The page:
How to Tell if Lead Is in Toys

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Toy army soldiers were made out of painted lead before they were made out of plastic

Lead content in toys is a serious concern for parents, children and health care providers alike. There is no safe level of lead exposure and toxic effects from lead in toys and from other sources are cumulative. The liver and kidneys are unable to remove lead from the body, and it ends up being stored in bones and organs, causing neurological damage over time. Children are especially vulnerable, since they are prone to chew on their toys--helping lead enter the body quickly through the bloodstream. A child's low body weight causes even a slight lead exposure to have greater impact. Acute lead poisoning can cause lethargy, ataxia, seizures and coma, but the vast majority of cases have no overt symptoms. The best protection against lead exposure from toys is knowing the types of toys that typically contain it.


Step 1

Start with a pediatrician

Stay on the safe side by having your child screened by a physician for lead exposure with a simple blood test that will detect the smallest level of lead, starting at age 1 and continuing through age 6. If no lead is present in the test, chances are the toys your child plays with are safe, and so is your household environment.

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Step 2

Lead test kits can be unreliable

Sidestep those commercial lead testing kits. The Centers for Disease Control in Atlanta have tested most of them and have shown them to be unreliable.


Step 3

Painted dolls can be dangerous

Check the manufacturer's name when buying dolls or action figures for children. Even if the toy is made in America, it may have accessories that are manufactured in China, where the largest number of toys containing high amounts of lead have been identified. Check the manufacturer's name through a consumer reporting agency or on the internet, to see if the their products have had recalls for high lead content.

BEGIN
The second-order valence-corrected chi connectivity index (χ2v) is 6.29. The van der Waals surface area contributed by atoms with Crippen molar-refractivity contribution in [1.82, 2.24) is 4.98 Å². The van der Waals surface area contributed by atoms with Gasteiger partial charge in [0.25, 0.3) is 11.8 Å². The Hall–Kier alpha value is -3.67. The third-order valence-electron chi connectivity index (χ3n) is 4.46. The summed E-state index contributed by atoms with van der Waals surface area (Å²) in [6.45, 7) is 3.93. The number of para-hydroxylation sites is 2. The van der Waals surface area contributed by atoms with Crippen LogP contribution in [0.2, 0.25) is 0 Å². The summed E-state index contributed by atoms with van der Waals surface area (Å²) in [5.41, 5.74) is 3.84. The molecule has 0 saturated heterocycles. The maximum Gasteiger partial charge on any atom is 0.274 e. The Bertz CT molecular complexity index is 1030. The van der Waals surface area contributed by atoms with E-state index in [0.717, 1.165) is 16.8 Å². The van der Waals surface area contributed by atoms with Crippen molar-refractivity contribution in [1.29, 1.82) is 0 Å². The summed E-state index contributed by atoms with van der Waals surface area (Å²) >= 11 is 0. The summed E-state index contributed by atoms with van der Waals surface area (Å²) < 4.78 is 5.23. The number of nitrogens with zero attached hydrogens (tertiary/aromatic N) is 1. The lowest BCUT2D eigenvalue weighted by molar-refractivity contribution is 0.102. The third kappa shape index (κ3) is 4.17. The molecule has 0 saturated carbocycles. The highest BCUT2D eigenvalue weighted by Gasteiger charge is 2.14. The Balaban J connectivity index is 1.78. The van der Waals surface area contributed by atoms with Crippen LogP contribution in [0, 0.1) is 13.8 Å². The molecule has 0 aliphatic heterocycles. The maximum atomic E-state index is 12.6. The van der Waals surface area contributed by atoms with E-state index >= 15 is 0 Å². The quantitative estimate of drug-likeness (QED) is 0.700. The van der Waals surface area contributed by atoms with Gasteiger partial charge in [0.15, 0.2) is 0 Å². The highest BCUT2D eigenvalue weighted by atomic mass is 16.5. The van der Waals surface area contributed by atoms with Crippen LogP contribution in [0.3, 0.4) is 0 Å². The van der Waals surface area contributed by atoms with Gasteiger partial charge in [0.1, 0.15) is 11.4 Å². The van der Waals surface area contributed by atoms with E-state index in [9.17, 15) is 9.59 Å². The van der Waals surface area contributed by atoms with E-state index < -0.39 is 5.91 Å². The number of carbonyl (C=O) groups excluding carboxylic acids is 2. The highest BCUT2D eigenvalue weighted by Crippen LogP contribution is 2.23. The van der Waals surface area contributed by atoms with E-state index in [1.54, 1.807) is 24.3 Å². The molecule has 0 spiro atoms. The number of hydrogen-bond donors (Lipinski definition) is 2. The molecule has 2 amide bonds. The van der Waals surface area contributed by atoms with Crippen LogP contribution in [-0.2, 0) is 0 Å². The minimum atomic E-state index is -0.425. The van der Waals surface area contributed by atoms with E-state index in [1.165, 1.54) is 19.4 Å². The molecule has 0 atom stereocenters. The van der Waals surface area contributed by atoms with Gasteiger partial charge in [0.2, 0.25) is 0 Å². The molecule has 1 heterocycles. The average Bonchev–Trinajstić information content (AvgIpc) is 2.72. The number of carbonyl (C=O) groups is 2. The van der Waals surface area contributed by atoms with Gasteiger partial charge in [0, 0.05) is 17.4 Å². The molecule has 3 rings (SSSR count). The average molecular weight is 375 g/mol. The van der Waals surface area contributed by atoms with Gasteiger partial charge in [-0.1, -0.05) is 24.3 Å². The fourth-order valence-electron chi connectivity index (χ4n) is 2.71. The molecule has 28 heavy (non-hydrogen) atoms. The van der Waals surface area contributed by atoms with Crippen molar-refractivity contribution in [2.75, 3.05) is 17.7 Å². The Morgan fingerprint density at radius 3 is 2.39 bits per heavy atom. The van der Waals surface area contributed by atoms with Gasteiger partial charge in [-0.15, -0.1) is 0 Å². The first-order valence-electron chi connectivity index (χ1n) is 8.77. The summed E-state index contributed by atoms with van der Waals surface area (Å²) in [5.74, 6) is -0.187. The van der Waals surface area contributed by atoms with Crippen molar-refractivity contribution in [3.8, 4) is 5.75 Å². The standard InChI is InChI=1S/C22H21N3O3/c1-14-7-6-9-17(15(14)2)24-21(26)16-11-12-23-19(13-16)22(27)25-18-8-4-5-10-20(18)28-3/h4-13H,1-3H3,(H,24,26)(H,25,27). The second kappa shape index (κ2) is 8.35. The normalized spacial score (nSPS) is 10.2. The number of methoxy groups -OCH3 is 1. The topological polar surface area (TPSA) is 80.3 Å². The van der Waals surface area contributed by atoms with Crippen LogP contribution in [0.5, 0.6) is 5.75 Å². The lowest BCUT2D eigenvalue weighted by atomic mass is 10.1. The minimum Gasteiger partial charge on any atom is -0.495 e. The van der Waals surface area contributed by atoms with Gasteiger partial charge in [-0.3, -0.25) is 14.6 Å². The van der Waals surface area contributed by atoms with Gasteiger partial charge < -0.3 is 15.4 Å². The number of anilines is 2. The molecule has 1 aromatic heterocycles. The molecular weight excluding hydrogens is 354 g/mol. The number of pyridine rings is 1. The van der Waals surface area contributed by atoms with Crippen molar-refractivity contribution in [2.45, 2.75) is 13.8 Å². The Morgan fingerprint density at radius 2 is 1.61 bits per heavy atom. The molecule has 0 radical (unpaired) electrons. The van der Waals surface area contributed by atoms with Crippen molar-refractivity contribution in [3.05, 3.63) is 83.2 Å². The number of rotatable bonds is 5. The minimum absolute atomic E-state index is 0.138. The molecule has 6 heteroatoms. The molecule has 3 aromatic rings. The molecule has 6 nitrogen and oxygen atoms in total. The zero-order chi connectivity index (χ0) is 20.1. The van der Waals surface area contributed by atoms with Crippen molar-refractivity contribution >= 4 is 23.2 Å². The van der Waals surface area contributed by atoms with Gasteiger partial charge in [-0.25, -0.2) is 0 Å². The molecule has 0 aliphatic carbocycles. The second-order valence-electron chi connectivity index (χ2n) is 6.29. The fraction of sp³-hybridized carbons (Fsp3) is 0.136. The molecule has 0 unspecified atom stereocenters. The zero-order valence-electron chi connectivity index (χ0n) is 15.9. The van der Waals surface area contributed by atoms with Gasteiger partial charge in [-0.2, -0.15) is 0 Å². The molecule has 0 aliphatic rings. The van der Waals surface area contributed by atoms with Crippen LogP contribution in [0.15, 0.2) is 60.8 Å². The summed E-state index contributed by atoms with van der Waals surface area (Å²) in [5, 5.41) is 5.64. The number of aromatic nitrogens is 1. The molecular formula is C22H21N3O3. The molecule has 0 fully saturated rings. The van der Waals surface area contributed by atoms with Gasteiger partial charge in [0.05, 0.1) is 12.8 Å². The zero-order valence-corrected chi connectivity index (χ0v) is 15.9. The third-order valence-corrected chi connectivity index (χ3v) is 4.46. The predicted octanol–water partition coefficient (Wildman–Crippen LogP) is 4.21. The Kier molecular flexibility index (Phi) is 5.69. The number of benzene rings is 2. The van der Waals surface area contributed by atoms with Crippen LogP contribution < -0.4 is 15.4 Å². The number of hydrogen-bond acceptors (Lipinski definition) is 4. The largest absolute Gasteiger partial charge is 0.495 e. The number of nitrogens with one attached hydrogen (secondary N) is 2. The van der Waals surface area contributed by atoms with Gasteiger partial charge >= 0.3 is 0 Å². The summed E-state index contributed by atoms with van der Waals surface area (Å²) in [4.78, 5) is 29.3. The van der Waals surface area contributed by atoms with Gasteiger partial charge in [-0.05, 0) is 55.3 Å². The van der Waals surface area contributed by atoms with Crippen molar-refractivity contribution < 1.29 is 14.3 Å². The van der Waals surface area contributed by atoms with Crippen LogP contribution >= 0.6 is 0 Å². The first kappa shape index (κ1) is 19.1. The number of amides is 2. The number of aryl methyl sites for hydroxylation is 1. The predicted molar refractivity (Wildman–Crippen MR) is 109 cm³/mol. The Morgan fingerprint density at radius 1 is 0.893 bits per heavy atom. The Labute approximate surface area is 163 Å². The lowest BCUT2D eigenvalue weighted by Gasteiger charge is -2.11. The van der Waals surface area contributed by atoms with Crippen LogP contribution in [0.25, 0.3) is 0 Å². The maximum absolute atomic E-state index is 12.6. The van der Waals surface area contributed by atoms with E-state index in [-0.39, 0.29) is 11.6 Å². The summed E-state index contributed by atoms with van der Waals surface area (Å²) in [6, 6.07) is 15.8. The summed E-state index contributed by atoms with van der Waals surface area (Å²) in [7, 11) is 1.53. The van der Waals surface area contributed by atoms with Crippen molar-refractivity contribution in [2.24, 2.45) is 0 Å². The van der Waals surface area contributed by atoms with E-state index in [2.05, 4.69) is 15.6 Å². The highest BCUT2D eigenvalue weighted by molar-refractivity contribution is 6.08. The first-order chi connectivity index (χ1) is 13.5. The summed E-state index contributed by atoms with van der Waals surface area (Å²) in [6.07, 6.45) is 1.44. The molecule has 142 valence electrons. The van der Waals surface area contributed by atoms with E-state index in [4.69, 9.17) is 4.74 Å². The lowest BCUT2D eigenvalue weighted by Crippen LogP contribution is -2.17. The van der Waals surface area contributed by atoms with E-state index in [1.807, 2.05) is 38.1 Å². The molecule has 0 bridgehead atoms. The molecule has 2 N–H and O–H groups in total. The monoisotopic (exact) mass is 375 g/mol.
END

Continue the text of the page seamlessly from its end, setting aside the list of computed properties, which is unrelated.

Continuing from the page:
Step 4

Avoid buying children's toys from vending machines. The cheap jewelry and figurines in these machines are often decorated with lead paint. Test children's jewelry by rubbing it hard on a piece of paper. If it leaves a dull, grey mark on the paper, it contains lead. Do not buy toys that have tiny, removable parts that can be swallowed whole. Not only are they a choking hazard, but they can deliver a toxic exposure if the part contains lead.


Step 5

Know the manufacturer's history when buying stuffed animals

Choose stuffed animals with care. Check that the manufacturer has not had product recalls, since even reputable, big-box retailers have had to pull stuffed animals that contain high levels of lead from their shelves.


Step 6

Use your senses. Test the weight of a toy in your hand. If it seems too heavy for its size, chances are good it contains lead. Look at the toy. If it has a dark grey, metallic shade or is painted bright orange or red, put it back. If the toy is made of soft, malleable plastic, don't buy it. Lead is used as a stabilizer to keep plastics pliable.


Step 7

Supervise children when allowing them to play with a grandparent's toys, especially if they are solid metal, or painted. This includes army figures, train sets, anything more than 40 years old.


Teach your child not to chew on any toy--even a stuffed animal.


If you live in a house that was built before 1978, watch carefully for peeling and chipping paint. This is a continuing source of high levels of lead, especially when ingested by children.

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